Wednesday, May 23, 2012

Simplicity


In recent weeks I have come to find that many people forget to enjoy the simplicity of life without children. And without a partner. And choose to focus on what they don't have, rather than what they do. When really, it's all just a crapshoot anyway: Married, single, kids, no kids - everyone seems to want what they don't have.

It seems to me that we're all so hardwired to not be alone because that's all we have known (to be with others), that humans don't bother to appreciate the moments they're in while in them.  The perfect, simple, clear raindrops of a time when all we have to do is worry about ourselves and hope that one day, the other things we want - the things in life far more complicated - will fall into place. And even so, in these clear moments of learning about only ourselves, it doesn't make us alone. In fact, if anything, it teaches us how to be self-sustaining without any guarantees. Because nothing is a guarantee. I once lacked the knowledge that I can leave this phase of my life confident that I can stand up for myself, by myself; that I never have to sit in another broken situation because I'm scared to be alone. (Because the loneliest place in the world is trapped in a broken partnership.)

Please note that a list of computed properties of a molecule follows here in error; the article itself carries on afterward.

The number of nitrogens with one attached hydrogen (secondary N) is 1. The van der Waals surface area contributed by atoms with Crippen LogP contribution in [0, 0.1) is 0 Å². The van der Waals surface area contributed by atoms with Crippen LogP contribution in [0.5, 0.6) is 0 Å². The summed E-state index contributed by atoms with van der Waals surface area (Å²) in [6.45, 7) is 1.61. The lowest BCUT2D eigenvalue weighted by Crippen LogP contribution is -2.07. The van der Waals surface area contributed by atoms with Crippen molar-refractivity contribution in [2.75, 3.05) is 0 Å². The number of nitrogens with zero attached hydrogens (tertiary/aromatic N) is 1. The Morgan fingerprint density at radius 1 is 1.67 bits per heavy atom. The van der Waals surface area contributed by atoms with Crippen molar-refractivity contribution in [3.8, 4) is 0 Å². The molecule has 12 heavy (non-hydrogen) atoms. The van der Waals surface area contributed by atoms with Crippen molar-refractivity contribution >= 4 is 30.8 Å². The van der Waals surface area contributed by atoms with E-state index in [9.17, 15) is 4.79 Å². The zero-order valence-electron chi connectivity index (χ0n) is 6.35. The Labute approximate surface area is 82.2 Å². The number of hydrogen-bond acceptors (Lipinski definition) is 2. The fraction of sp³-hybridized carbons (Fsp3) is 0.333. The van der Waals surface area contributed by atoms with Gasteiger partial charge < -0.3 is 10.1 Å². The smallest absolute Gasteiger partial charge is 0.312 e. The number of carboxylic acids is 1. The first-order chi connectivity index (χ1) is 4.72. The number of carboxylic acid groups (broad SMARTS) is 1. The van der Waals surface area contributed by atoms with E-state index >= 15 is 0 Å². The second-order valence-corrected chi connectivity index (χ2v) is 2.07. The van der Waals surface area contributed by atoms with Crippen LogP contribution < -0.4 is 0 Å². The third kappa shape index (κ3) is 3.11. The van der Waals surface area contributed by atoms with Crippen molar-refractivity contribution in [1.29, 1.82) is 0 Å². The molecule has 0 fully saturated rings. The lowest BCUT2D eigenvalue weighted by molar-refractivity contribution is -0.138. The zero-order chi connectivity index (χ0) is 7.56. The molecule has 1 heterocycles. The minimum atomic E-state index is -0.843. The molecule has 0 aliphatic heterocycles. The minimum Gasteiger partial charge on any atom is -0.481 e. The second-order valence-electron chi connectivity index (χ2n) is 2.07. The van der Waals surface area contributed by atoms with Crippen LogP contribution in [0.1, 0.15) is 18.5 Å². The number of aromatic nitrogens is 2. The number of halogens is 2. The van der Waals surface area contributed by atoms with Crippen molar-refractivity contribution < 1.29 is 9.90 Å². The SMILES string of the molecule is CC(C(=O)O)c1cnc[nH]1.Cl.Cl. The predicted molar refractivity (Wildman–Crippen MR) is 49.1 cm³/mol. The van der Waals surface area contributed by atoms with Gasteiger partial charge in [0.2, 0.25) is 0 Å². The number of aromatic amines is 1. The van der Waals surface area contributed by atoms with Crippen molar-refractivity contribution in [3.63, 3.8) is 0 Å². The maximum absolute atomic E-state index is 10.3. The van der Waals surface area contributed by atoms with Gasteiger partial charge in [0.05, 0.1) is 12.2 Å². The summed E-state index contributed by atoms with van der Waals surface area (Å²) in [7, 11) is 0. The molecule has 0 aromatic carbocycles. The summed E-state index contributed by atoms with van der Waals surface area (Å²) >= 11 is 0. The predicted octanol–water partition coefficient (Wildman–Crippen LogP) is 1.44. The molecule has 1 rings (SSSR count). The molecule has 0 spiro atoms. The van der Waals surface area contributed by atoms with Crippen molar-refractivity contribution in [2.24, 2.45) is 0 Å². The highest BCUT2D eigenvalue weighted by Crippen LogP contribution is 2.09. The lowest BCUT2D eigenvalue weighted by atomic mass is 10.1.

Rushing the process of finding oneself and seeking spouse/kids is habit and understanding of which now alludes me. Paying for one. Eating for one. Working for one. Sustaining for one. Planning for one. In which the world becomes putty in the palm of your hand and the mistakes you make are only yours to have and hold and affect just one. 

Too often kids are in a rush to be adults. And adults are in a rush to have kids. For some people, the rush suits them and the fit is obvious. But far more often, people seem to force the suit. And with so much art and science and divorce and love and hate, it bewilders me why so many people feel compelled complicate their lives - even when the pieces don't fit. The pieces of every puzzle will fall into line with the others when you figure out what goes where - so why anyone chooses to focus on where that one piece goes without having the rest in place, I can't quite comprehend. Maybe it's because I've been there and I realize how broken it can be - and a life less simple is quite complicated indeed.

I've listened to the cries of late: Why are so many people coupled up when others are by themselves, they wonder: Why is that 800lb lady engaged and I'm not?! And I find myself just thinking that the simplicity of the single life is far too often under-appreciated; they're not looking at what they have - and have fostered for themselves - but, rather, what they don't have. Love is all around you, my friends: Your true family and the one you have cultivated in friendships. Look up for a minute from the sorrow that fills your eyes and the worry that plagues your mind and see that love surrounds you and enjoy the simplicity of it. One day you'll wish you were, again, where you are at today.

The simplicity of life alone is a beautiful thing. I wish you could see it too. Everything is just about you. (And it's suppose to be; that's the beauty of it.) So what's the rush? 


(Cause It's pretty fuckin' sweet when you think about it.)